Synthesis and community: how MENA Game participants plan to boost the gaming industry
The MENA region is one of the fastest growing gaming markets in the world - for game developers - and is expected to reach $3.2 billion in 2016.
The region has witnessed increasing interest from big game developers and publishers, from Ubisoft setting up shop in Abu Dhabi and looking to localize some of their most popular titles, to other global developers seeking to forge connections with local players at events such as the Dubai World Game Expo.
However, such an untapped market does come with challenges. Wamda Research reports that only 4% of regional companies that labeled themselves as belonging to the gaming industry were funded by VCs (although this may also be affected by angel activity). In addition, although the region seems to host some very hungry consumers, game producers are limited. So what’s the deal? Why aren’t we moving?
At last week’s MENA Games conference, the first of its kind to address the sector in the Middle East, the region’s known players, as well as international developers and publishers, gathered to give a diagnosis on opportunities and challenges. The general consensus was that a synthesis within the industry, as well as an effort to bring the community together, is much needed.
MENA Games was hosted at the Beirut trainstation in Mar Mikael, Beirut.
The conference, organized by IFP Group with the support of game publisher Play 3arabi, was hosted at the historic Train Station in Beirut's Mar Mikael, kickstarted with the first regional edition of the Arabic Game Jam competition (more on it this week on Wamda), and offered a program with panels, talks, and workshops, featuring some of the world’s notable gaming industry players (Ubisoft, GameForge 4D, GameFounders, and International Game Developers Association (IGDA) were some of the names). Below are the main insights.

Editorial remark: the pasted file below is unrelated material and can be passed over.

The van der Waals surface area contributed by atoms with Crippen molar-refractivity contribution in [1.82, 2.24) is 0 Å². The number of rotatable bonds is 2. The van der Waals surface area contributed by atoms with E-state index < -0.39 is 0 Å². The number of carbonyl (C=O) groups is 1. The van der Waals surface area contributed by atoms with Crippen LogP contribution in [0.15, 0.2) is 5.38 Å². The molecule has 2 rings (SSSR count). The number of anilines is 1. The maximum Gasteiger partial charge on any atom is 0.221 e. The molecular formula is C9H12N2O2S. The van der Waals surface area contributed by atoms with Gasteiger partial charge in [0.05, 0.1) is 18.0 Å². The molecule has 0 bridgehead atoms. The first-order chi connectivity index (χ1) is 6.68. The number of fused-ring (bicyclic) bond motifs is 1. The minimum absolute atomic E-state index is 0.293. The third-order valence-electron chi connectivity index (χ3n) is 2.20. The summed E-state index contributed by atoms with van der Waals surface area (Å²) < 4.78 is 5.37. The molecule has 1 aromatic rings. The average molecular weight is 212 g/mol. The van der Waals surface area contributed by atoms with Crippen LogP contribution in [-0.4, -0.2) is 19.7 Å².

What it’s like to develop games in the MENA
With the market seen to be fragmented, Falafel Games CEO Vince Ghossoub, feels the differences are significant enough that it cannot be considered as one holistic market: “People in Gulf will have different tastes from those in North Africa; disposable income varies across the region and there is significant fragmentation of the product landscape.” So if the product is consumed largely differently across the region, how does one approach development?
The panelists agreed that content had to come from the region. “People from the region can use the culture of the region to develop their games,” says Baris Özistek, CEO of Netmarble EMEA in Turkey. There is, however, a “huge lack of talent”, as pointed out by Abdullah Hamed of Lumba, Inc. in KSA: “Anyone who was good left a long time ago, and we want them back. There is a big role for educational institutes to play. Foreign companies can come to the region and hire these people.” Along with the lack in talent, Tamatem Games’ CEO Hussam Hammo pointed out that monetizing, and general education and knowledge about developing games are the major challenges for the regional gaming industry.
Arabic Game Jam participants pitching their games to Media Evolution and [canwz]'s Sten Selander.
But not everyone agreed; Joseph Shomali, whose engagement in the industry dates to at least 2005, and currently serves as CEO and co-founder of Play 3arabi, said: “I don’t think there is a problem in talent, I think there’s a problem in connecting talent,” - something the conference itself was looking to address.
Lack of data is another challenge. Lumba, Inc.'s Abdullah Hamed gave an example: “In KSA, there are two games and those games got downloaded over one million times. They’re only making $3,000 a month out of it. They’re getting the reach but not making the money, and that gap of info that stopped them from making the money is something we should push for: help them collect their own data.” Educating some of the players on the importance of data could help break the taboo of the perceived disadvantage of sharing data, and highlight the benefit of extracting lessons.
Although online payment seemed to come up as an issue, Hamed offered a different perspective: “Most high paying players already have credit cards and those that don’t have relatives that do. If your game is highly engaging and targets the culture well, people will flow because people are hungry.”
Everything seems to point to the fact that in order to develop, the industry needs to see “more activity” and collaboration, giving both its producers and consumers more experience and familiarity within the region.
Participants chatter in the exhibition area.
Localization and culturalization
Given the presence of foreign players at the conference, a question revolved around plugging into the region. And the consensus? Your game needs to speak and breathe the region - and not in the stereotypical sense.